Cheers.

Tim.

Hum... (went to read the AAPCS again), right.

I'm guessing we haven't got that problem yet because no one uses those
registers or they save/restore. But this is a potential problem, yes.

On free-standing environments (Linux), Vinicius fixed the need for
__aeabi_mempcy to point to memcpy, so we could remove RT's copy if
it's only about Linux (and possibly Android's bionic). But I don't
know about BSD or OSX.

However, implementing a crude version of those functions in RT is not
a solution, as we're bound to get many things wrong for a long time.

cheers,
--renato

I'm not using it in NetBSD at least, __aeabi_memcpy and co are provided
by libc. That said, it is just an alias for memcpy in libc either and
not using FP.

Joerg

Renato,

thanks for your reply. However, I'm not sure whether I agree to your conclusions.

Let me try to show why:

The situation is slightly different for __aeabi_memcpy (). The ABI spec
explicitly states: "In general, implementations of these
functions are allowed to corrupt only the integer core registers permitted
to be corrupted by the [AAPCS] (r0-r3, ip, lr, and CPSR)."

This is standard AAPCS, I trully hope neither glibc, newlib or musl's
implementations will corrupt anything more.

No, this is *not* standard AAPCS. "integer core registers" makes the difference here!
It is rather the base standard AAPCS in ARM's nomenclature.

A normal AAPCS compliant C-function (like, let's say memcpy) can also corrupt the
floating-point registers D0-D7, D16-D31.
(see: Procedure Call Standard for the ARM Architecture, section 5.1.2.1)
And that's exactly what some implementations of memcpy do.
These scratch floating-point registers just come in handy to transfer 32 or 64 bytes at once!

__aeaby_memcpy () however does not have this freedom. It is bound by the "Run-time ABI
for the ARM Architecture". And this restricts it to corrupt core integer registers only.
It must preserve the contents of all floating-point registers. Therefor it can not simply
branch to an externally provided memcpy, without knowing how that is implemented.

That means it is safe to use __eabi_memcpy () for calls to memcpy (), but not the other
way around. (contrary to what you concluded)

That's why I think we have a problem here.

Now I'm gonna open a can of worms:

There are more instances of this restriction for other functions, like long long helper
functions, the one-time construction API and such.
In case of ldivmod and udivmod it is explicitly stated that these *have* full [AAPCS] privileges.

Functions written in assembly should be safe, but c functions are a risk.
compiler-rt seems to use __attribute__((pcs("aapcs"))) for functions that are implemented in C.
That still does not guarantee that no floating-point registers are corrupted!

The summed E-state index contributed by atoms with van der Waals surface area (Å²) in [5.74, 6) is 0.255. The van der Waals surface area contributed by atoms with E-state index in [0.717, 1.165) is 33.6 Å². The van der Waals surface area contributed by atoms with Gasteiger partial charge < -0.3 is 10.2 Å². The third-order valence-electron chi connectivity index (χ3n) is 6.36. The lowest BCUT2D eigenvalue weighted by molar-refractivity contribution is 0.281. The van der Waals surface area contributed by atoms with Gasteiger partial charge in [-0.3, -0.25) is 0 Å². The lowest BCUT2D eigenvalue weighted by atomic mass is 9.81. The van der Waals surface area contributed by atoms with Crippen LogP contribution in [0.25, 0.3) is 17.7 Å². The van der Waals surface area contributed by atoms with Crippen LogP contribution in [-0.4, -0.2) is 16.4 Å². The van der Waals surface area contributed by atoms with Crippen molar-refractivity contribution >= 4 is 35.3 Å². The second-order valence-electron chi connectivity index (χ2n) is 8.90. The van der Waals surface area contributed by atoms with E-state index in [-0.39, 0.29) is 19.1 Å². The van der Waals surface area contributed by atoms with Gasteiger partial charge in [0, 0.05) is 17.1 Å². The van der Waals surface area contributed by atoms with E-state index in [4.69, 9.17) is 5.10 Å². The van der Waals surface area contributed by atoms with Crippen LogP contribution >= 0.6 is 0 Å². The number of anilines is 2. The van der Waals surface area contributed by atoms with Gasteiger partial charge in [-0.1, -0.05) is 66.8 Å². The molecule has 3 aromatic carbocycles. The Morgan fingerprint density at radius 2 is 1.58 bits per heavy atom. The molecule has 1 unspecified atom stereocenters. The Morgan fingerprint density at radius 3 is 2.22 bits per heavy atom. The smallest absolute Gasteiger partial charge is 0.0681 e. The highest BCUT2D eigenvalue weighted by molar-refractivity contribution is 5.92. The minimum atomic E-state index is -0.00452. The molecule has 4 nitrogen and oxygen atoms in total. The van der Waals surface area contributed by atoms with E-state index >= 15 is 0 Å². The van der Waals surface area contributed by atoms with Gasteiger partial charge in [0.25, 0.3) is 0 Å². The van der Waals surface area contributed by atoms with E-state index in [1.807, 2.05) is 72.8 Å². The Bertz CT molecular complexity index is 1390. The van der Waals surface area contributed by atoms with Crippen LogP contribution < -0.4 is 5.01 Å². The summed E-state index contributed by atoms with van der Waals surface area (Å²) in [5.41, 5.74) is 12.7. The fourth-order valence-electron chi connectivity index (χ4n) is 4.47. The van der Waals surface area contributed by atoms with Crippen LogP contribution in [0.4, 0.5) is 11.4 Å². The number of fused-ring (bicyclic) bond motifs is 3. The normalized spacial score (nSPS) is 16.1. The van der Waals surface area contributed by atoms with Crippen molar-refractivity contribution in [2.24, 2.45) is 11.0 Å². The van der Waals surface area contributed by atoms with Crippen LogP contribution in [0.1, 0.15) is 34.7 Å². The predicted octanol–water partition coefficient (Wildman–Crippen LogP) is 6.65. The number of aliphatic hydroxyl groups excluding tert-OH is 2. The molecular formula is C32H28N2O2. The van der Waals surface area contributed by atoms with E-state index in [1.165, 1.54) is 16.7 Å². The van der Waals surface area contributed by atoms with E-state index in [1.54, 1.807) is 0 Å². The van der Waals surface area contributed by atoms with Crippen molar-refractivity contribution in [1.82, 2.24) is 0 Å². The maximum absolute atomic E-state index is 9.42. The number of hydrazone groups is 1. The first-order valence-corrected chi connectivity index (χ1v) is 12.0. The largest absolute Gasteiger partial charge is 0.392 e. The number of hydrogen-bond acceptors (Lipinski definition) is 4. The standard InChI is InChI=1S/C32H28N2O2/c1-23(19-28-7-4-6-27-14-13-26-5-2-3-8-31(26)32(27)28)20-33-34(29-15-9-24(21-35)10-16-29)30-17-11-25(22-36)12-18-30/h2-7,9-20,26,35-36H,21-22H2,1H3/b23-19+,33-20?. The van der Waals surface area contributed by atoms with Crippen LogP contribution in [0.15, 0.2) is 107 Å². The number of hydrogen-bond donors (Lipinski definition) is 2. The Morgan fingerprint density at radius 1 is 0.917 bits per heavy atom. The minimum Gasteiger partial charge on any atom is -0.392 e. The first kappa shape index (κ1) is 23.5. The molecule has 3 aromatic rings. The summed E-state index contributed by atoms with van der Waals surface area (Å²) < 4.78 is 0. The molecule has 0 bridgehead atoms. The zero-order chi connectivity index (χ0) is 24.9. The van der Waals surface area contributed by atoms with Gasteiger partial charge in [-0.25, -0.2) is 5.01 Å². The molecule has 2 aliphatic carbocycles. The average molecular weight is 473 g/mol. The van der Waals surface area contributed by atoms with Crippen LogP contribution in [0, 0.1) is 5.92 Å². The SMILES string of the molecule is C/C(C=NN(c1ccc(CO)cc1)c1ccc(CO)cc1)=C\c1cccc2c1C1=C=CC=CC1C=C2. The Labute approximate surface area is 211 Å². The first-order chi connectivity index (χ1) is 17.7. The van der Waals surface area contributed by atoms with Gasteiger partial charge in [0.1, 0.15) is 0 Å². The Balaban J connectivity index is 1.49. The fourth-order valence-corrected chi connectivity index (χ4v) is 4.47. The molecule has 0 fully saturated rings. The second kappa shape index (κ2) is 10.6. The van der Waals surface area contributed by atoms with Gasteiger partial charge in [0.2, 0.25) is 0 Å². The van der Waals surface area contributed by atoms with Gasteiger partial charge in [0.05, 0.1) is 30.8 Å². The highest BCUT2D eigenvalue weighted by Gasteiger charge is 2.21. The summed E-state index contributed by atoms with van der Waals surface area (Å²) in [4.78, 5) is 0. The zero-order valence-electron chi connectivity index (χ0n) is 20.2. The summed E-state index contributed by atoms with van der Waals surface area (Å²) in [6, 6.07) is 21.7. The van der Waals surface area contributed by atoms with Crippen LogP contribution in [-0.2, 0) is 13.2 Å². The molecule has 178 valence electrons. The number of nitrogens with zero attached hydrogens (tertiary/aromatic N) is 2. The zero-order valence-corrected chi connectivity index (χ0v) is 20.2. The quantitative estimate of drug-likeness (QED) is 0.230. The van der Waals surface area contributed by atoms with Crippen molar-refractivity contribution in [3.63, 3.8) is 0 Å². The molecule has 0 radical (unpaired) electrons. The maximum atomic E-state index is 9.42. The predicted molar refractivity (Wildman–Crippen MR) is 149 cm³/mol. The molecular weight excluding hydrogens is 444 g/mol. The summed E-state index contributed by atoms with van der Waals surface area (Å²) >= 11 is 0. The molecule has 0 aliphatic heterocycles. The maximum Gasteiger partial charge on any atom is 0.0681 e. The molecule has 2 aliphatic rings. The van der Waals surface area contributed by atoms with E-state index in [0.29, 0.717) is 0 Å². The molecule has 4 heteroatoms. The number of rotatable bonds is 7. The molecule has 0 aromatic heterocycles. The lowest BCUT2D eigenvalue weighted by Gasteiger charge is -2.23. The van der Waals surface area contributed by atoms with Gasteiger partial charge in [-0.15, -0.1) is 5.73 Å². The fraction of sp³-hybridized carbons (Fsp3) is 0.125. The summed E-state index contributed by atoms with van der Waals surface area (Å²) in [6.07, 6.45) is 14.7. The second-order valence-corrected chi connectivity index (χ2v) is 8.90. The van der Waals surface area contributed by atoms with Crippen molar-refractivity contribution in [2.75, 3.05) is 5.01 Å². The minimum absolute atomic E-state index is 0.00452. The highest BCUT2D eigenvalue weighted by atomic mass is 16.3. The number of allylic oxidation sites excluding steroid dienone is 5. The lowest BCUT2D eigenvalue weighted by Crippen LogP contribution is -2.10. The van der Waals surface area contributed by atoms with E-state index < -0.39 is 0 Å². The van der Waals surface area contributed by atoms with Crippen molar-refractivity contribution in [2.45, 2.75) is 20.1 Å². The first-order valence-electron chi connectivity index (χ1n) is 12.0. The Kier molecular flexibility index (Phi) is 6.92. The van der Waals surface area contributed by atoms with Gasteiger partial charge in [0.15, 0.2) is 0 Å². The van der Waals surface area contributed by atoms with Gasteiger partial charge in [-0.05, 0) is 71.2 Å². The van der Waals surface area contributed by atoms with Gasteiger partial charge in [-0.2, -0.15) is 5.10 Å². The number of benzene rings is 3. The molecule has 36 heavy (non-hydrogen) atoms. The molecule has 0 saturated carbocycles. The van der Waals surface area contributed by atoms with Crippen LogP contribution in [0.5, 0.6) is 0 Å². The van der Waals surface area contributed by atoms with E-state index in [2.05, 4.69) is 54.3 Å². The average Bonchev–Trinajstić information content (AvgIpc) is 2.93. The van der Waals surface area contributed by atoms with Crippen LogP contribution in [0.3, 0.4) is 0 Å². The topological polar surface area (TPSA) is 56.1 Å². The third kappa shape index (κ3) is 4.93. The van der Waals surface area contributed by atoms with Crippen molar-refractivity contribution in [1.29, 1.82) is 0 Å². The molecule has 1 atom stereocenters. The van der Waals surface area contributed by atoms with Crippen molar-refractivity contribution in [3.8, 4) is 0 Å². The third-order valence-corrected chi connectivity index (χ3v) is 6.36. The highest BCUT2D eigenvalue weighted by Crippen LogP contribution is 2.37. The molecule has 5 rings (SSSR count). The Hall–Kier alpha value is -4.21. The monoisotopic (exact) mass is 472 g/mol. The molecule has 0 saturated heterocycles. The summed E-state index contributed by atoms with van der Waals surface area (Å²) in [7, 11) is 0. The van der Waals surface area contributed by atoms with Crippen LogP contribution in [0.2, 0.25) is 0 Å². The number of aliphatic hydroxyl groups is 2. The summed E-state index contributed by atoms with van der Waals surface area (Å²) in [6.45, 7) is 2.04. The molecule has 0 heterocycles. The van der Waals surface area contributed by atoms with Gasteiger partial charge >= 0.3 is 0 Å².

Just compile this function and you will see what I mean:

   __attribute__((pcs("aapcs"))) double fn_aapcs (double a, double b) {return (a+b);}

There are quite some candidates that might violate the Run-Time ABI rules.

The only solution that I see is that LLVM must treat all eabi functions as normal functions.
It should assume floating-point scratch registers could be corrupted even by functions that
are defined not to do so.
And LLVM must never try to be smart and use float registers for no-float code, and be it
as handy scratch registers for inlined copy operations and such.

Even if compiler-rt did not have a problem, I have seen too many libraries implement these
functions in C. The one-time construction API is an example (__cxa_guard_acquire and friends).
These functions are typically written in C and call external functions. (mutexes, sleeping)
If any of these functions messes any float registers, then things are gonna be fucked up.

Hopefully LLVM simply treats eabi functions as normal C-functions regardless of the Run-time
ABI restrictions. And LLVM never touches floating-point registers - not even the scratch registers
unless float operations are performed.
Then things might work. Someone should mark the relevant code in LLVM, so that this is not
changed in the future - ever.

What really makes we sweat is that if there is a problem, then it will only bite under obscure
circumstances and will be very hard to identify.

Please, please tell me I'm wrong and overlooked something completely.

Peter

I'm guessing we haven't got that problem yet because no one uses those
registers or they save/restore. But this is a potential problem, yes.

The reason we probably don't have a problem is that LLVM does not seem to
assume the float registers remain unchanged when it generates a call to
__aeabi_memcpy. Even though it could.

That way it doesn't matter whether memcyp is called (and corrupts these registers).

As long as we can guarantee this is always the case, there won't be a problem
with LLVM, compiler-rt. Can we guarantee?

BTW, newlib's memcpy () is an example that corrupts float registers. So we can't
assume these do not exist.

Cheers,

Peter

No, this is *not* standard AAPCS. "integer core registers" makes the
difference here! It is rather the base standard AAPCS in ARM's nomenclature.

Hi Peter,

I replied to Tim earlier today, you are correct. AAPCS protects some,
not all D registers.

For some reason, I assumed AAPCS would protect them all, and AAPCS_VFP
would allow you to scratch D0~D7. My bad.

As long as we can guarantee this is always the case, there won't be a
problem with LLVM, compiler-rt. Can we guarantee?

I don't think we can (nor should) guarantee this, but we can keep it
that way until whatever fix is accepted across all platforms.

BTW, newlib's memcpy () is an example that corrupts float registers. So we
can't assume these do not exist.

I didn't assume they don't exist, just that they wouldn't break the
current (bad) model.

It seems that my assumption that systems used them is outdated by at
least 2 years. Also, with Vinicius patch last year, we made sure that
they're no longer needed. So I think the proposal to remove them is
looking more and more attractive.

Maybe Anton could comment on why he added, so we can extend our search
for whomever is using and fix it in the source.

cheers,
--renato